Students who are (or hope to become) parents should certainly keep books for the sake of the children. But if children benefit from books, no doubt adults do as well. It’s not that books are magical (at least, not in the strictest sense of that word). It’s that deciding to have books and to be the sort of person who has books can change a person’s life and the lives of those closest to them.
Students might want to read certain books in the future. Sometimes students feel finished with a subject once they complete the final exam. Maybe they are, maybe they aren’t. They do not know what they will want to read or reference in 10, 20, 30 years. But if they have built up a library over that time, it will be all the easier for them to grab the right book when they want it.
Students might want to lend books to someone someday. It is easy for students to ask, “Will I use this book again?” But building a library allows students to be a resource to others. One of my fellow professors calls it a “joy” to have the right book on hand to give to someone. He compares it to the proverbial “word fitly spoken.”
Books can serve as physical reminders of what students have read. Reading doesn’t end when one puts a book down for the last time. Reading ends when one thinks about a book for the last time. When students read enough, they will likely forget not just what they read in certain books but even that they read certain books. “Out of sight, out of mind” applies here.
But so does the opposite. Books as physical objects sitting in plain sight on a bookshelf, glanced at regularly and browsed through from time to time, can remind students of what they have read, keeping that reading alive, active in their minds. (For this to work, of course, books can’t stay boxed up in storage.)
Books can serve as physical reminders of what students have not read. As Umberto Eco and Nassim Nicholas Taleb know, unread books remind people of what they do not know. Some unread books eventually get read. Others don’t. In that way, sitting on bookshelves, unread books can remind students to be both curious and humble.
Books shape the meaning of a place. According to place theory, places are not mere locations; they are laden with meaning. The physical environment of a place shapes its meaning (including walls, doors, furniture, the lack thereof, etc.). What happens in a place also shapes its meaning. So do names, memories, objects and so on. A grass field marked by the lines and plates of a baseball diamond means something different than a grass field marked with tombstones and flowers. The apartment wall lined with books means something different than the apartment wall lined with family photos, band posters, sports memorabilia, works of art, bottles of wine or nothing. Having books around says, “This is a place where thinking and learning are valued.”
Books shape students’ identities. Of course, people are more than their books, degrees, careers, relationships or experiences, more than their thoughts, feelings, even bodies. And yet, these all shape how one lives in the world, the kind of person one appears to be, one’s identity. Having books around says, “I am the sort of person who values thinking and learning.”
Keeping books allows students to return to them over the years. The most meaningful connections people can have with books play out over a lifetime. The weeks or months during a course count as an introduction. That’s enough for some books. Others offer more. Students can return to a book after 10 or 20 years, reread the notes they wrote in the margins the last time they read it, observe how their thinking has changed, see what new layers of meaning they can find in the text at different times in life.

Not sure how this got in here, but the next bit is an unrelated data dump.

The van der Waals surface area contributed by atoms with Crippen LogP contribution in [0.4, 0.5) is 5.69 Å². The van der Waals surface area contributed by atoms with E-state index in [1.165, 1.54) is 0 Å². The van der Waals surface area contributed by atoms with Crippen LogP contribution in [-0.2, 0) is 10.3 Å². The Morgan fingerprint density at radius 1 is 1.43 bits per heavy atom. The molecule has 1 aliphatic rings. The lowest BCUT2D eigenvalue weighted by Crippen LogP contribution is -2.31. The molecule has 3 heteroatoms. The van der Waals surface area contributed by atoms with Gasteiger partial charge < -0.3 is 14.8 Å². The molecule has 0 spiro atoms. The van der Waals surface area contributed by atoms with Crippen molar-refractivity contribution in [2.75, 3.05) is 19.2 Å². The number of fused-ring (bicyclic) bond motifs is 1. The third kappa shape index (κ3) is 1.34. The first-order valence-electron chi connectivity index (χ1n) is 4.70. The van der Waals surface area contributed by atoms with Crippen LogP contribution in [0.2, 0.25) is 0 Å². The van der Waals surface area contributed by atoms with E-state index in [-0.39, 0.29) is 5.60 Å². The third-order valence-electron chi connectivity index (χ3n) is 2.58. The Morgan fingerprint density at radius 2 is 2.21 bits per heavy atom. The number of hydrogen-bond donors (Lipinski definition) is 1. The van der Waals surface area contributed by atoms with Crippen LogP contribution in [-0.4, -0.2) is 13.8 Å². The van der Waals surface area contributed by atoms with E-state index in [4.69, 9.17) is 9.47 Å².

Books are a tangible investment in lifelong learning. College students’ finances vary vastly. It’s not my place to tell students whether they can or cannot afford books. At the same time, I know many students already sacrifice a lot to attend college, as an investment in something that matters to them. All I can add to that is that books are a good investment, too, a real commitment to continue learning long after graduating.
Distinguished scholar bell hooks testifies to this final point. Growing up poor in a patriarchal, segregated town, she learned the value of books from her mother, who had never graduated high school. “Against my father’s wishes,” hooks recalls, “she was willing to spend money on books, to let me know the pride of book ownership and the joy of possessing the gift that keeps on giving -- the book that one can read over and over and over.” Reading books, she continues, “empowered me to journey to places with the mind and imagination … expanded my consciousness … made the impossible possible.”
At the end of each semester, when the line at the bookstore to sell back books is at its longest, one of my dear friends and fellow professors walks by crying out, “Traitors! Traitors!” His joke -- and, of course, he does this playfully -- contains a historical pun. The Latin root of the word traitor, traditor, was the name given to those early Christians who under persecution handed over their sacred texts to be burned by the Roman authorities. The Latin cognate literally means “to hand over.” To hand over one’s books is a betrayal of our common purpose -- although if it’s that or die (or miss the rent), one will surely be forgiven.
We hope students leave college with memories, friends, knowledge, skills and a diploma, and we do well when we remind students to obtain them. We need to add a library to the list. When students sell back their books, they sell back part of their education. I care much more about what books students keep, and what notes they wrote in them, than what courses they passed or what grades they earned. Students’ bookshelves say much more than their transcripts.
Paul T. Corrigan is associate professor of English at Southeastern University.